Spiders communicate by using different levels of vibrations, also called seismic communication, when courting, warning rivals or attempting to catch prey. Some spiders use only the legs to create the vibrations, while others will use a combination of the legs and the abdomen to communicate seismically.Continue Reading
Male spiders use seismic communication to communicate with female spiders and attempt to reproduce. Those that communicate well are often more successful at obtaining a mate.
Spiders will also use seismic communication to warn a rival spider that it is approaching. The rival will often flee the area upon feeling the vibrations. Some spiders will mimic the vibrations of insects caught in webs to trick and catch prey spiders.Learn more about Spiders
Wolf spiders prey upon many insects such as crickets and ants and have been seen catching other spiders as well. They are even known to stalk and catch small lizards, frogs, mice and tiny birds.Full Answer >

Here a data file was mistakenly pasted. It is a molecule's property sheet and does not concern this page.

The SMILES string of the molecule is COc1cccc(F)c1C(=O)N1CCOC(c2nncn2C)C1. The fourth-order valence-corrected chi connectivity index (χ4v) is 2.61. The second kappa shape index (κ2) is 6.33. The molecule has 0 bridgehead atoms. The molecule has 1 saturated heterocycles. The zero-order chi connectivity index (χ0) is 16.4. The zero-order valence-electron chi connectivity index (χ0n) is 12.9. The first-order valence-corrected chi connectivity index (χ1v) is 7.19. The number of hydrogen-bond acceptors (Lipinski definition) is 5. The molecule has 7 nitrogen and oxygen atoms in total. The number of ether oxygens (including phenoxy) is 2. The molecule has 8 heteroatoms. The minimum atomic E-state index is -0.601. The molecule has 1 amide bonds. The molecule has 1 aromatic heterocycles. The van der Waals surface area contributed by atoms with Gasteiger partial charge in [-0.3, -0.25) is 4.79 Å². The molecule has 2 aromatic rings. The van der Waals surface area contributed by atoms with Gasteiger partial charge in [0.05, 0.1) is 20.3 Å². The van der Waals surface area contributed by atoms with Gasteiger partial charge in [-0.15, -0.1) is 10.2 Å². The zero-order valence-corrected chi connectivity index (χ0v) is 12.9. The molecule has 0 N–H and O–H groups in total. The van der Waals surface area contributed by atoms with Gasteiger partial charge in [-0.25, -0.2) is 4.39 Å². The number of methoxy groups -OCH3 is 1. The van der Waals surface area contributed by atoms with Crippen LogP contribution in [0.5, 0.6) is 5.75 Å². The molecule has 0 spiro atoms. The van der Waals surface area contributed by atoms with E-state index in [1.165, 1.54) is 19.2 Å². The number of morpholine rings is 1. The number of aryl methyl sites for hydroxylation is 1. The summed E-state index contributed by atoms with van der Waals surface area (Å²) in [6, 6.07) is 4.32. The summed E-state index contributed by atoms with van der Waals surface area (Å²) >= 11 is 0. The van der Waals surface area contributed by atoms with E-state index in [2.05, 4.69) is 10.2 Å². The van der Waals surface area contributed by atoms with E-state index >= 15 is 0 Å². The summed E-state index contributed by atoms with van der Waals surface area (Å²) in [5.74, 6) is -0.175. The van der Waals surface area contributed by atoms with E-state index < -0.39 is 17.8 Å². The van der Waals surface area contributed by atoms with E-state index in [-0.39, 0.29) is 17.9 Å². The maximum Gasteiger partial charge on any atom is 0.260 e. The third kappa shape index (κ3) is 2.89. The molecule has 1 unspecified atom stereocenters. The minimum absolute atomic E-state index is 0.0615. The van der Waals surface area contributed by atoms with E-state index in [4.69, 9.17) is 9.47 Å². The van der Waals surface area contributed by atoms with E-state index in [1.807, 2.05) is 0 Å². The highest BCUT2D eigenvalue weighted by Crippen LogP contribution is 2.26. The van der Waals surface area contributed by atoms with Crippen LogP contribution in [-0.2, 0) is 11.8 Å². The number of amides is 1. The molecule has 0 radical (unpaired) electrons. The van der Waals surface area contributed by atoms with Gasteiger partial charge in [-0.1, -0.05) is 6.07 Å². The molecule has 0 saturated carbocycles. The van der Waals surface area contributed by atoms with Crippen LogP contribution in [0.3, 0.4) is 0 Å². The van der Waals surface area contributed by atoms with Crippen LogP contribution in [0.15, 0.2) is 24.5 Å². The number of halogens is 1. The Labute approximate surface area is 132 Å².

After trapping prey, spiders eat by releasing digestive enzymes that liquefy food and make it easier to swallow. Spiders cannot consume solid food whole, so digested matter must be broken down to pass through their narrow digestive tracts.Full Answer >
Spiders do not have ears, but they do have unique sensory organs that allow them to sense vibrations. According to AskNature.org, certain segments of the spider's legs have tiny hairs called trichobothria, which are incredibly sensitive to vibrations both close and far.Full Answer >
Most tarantulas can jump a few inches and typically pounce forward horizontally to catch prey, rather than leaping vertically. Some arboreal and tree-climbing species can jump farther, such as the Antilles pinktoe tarantula, which can jump up to 11 inches.Full Answer >